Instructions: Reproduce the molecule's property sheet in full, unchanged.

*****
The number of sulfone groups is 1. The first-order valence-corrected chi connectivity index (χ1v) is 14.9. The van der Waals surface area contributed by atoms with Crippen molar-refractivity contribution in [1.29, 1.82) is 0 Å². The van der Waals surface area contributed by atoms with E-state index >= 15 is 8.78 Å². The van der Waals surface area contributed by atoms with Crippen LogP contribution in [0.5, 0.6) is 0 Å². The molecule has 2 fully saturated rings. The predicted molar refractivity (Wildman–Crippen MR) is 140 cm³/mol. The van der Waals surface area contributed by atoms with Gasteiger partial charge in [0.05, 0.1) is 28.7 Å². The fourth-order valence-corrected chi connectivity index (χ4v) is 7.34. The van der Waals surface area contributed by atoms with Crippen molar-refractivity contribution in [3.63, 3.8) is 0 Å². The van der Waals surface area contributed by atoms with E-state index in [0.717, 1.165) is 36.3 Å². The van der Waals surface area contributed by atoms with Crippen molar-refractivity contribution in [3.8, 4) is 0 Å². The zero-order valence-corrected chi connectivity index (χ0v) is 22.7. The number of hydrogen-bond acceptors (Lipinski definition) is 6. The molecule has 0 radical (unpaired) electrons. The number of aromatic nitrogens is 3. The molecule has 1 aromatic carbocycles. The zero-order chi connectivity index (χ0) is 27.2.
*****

The number of sulfone groups is 1. The first-order valence-corrected chi connectivity index (χ1v) is 14.9. The van der Waals surface area contributed by atoms with Crippen molar-refractivity contribution in [1.29, 1.82) is 0 Å². The van der Waals surface area contributed by atoms with E-state index >= 15 is 8.78 Å². The van der Waals surface area contributed by atoms with Crippen LogP contribution in [0.5, 0.6) is 0 Å². The molecule has 2 fully saturated rings. The predicted molar refractivity (Wildman–Crippen MR) is 140 cm³/mol. The van der Waals surface area contributed by atoms with Gasteiger partial charge in [0.05, 0.1) is 28.7 Å². The fourth-order valence-corrected chi connectivity index (χ4v) is 7.34. The van der Waals surface area contributed by atoms with Crippen molar-refractivity contribution in [3.63, 3.8) is 0 Å². The van der Waals surface area contributed by atoms with E-state index in [0.717, 1.165) is 36.3 Å². The van der Waals surface area contributed by atoms with Crippen molar-refractivity contribution in [3.8, 4) is 0 Å². The zero-order valence-corrected chi connectivity index (χ0v) is 22.7. The number of hydrogen-bond acceptors (Lipinski definition) is 6. The molecule has 0 radical (unpaired) electrons. The number of aromatic nitrogens is 3. The molecule has 1 aromatic carbocycles. The zero-order chi connectivity index (χ0) is 27.2.